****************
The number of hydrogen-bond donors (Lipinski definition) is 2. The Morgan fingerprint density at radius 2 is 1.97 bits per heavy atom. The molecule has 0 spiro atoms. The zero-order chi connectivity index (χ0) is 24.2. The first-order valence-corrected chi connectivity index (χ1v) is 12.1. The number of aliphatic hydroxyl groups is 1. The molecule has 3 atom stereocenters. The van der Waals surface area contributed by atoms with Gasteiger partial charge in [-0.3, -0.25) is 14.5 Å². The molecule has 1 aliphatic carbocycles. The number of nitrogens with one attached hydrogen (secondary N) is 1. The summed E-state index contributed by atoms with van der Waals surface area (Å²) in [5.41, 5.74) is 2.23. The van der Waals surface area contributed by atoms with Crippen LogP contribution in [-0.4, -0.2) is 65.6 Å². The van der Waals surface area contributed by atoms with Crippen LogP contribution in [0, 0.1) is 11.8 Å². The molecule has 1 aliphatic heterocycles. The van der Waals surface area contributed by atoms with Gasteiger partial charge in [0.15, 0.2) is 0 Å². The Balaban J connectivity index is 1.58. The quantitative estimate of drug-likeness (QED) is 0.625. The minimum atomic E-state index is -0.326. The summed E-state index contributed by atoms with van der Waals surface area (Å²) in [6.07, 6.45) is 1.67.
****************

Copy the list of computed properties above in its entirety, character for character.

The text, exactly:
The number of hydrogen-bond donors (Lipinski definition) is 2. The Morgan fingerprint density at radius 2 is 1.97 bits per heavy atom. The molecule has 0 spiro atoms. The zero-order chi connectivity index (χ0) is 24.2. The first-order valence-corrected chi connectivity index (χ1v) is 12.1. The number of aliphatic hydroxyl groups is 1. The molecule has 3 atom stereocenters. The van der Waals surface area contributed by atoms with Gasteiger partial charge in [-0.3, -0.25) is 14.5 Å². The molecule has 1 aliphatic carbocycles. The number of nitrogens with one attached hydrogen (secondary N) is 1. The summed E-state index contributed by atoms with van der Waals surface area (Å²) in [5.41, 5.74) is 2.23. The van der Waals surface area contributed by atoms with Crippen LogP contribution in [-0.4, -0.2) is 65.6 Å². The van der Waals surface area contributed by atoms with Crippen LogP contribution in [0, 0.1) is 11.8 Å². The molecule has 1 aliphatic heterocycles. The van der Waals surface area contributed by atoms with Gasteiger partial charge in [0.15, 0.2) is 0 Å². The Balaban J connectivity index is 1.58. The quantitative estimate of drug-likeness (QED) is 0.625. The minimum atomic E-state index is -0.326. The summed E-state index contributed by atoms with van der Waals surface area (Å²) in [6.07, 6.45) is 1.67.